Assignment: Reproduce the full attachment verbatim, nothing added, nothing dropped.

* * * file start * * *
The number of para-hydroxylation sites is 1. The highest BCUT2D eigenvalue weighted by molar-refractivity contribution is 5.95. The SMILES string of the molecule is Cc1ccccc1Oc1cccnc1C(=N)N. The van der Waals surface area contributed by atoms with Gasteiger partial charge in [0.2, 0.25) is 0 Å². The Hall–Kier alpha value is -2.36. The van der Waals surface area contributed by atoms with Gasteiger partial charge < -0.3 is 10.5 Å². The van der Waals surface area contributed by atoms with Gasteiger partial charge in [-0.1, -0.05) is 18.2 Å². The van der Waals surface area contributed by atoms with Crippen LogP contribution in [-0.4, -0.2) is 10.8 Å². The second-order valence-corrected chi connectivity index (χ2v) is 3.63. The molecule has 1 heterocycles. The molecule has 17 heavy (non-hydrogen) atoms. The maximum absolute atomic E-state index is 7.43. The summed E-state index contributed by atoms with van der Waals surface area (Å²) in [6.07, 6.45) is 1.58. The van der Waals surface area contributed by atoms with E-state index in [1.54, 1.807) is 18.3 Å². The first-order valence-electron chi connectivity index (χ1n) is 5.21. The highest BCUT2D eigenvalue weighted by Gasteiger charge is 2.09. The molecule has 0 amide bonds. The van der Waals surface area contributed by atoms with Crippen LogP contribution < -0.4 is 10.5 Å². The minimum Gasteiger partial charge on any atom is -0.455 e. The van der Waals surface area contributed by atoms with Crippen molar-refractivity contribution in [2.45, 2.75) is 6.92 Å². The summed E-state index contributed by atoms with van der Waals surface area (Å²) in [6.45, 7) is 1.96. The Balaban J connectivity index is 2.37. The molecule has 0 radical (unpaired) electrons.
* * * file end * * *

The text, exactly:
The number of para-hydroxylation sites is 1. The highest BCUT2D eigenvalue weighted by molar-refractivity contribution is 5.95. The SMILES string of the molecule is Cc1ccccc1Oc1cccnc1C(=N)N. The van der Waals surface area contributed by atoms with Gasteiger partial charge in [0.2, 0.25) is 0 Å². The Hall–Kier alpha value is -2.36. The van der Waals surface area contributed by atoms with Gasteiger partial charge < -0.3 is 10.5 Å². The van der Waals surface area contributed by atoms with Gasteiger partial charge in [-0.1, -0.05) is 18.2 Å². The van der Waals surface area contributed by atoms with Crippen LogP contribution in [-0.4, -0.2) is 10.8 Å². The second-order valence-corrected chi connectivity index (χ2v) is 3.63. The molecule has 1 heterocycles. The molecule has 17 heavy (non-hydrogen) atoms. The maximum absolute atomic E-state index is 7.43. The summed E-state index contributed by atoms with van der Waals surface area (Å²) in [6.07, 6.45) is 1.58. The van der Waals surface area contributed by atoms with E-state index in [1.54, 1.807) is 18.3 Å². The first-order valence-electron chi connectivity index (χ1n) is 5.21. The highest BCUT2D eigenvalue weighted by Gasteiger charge is 2.09. The molecule has 0 amide bonds. The van der Waals surface area contributed by atoms with Crippen LogP contribution < -0.4 is 10.5 Å². The minimum Gasteiger partial charge on any atom is -0.455 e. The van der Waals surface area contributed by atoms with Crippen molar-refractivity contribution in [2.45, 2.75) is 6.92 Å². The summed E-state index contributed by atoms with van der Waals surface area (Å²) in [6.45, 7) is 1.96. The Balaban J connectivity index is 2.37. The molecule has 0 radical (unpaired) electrons.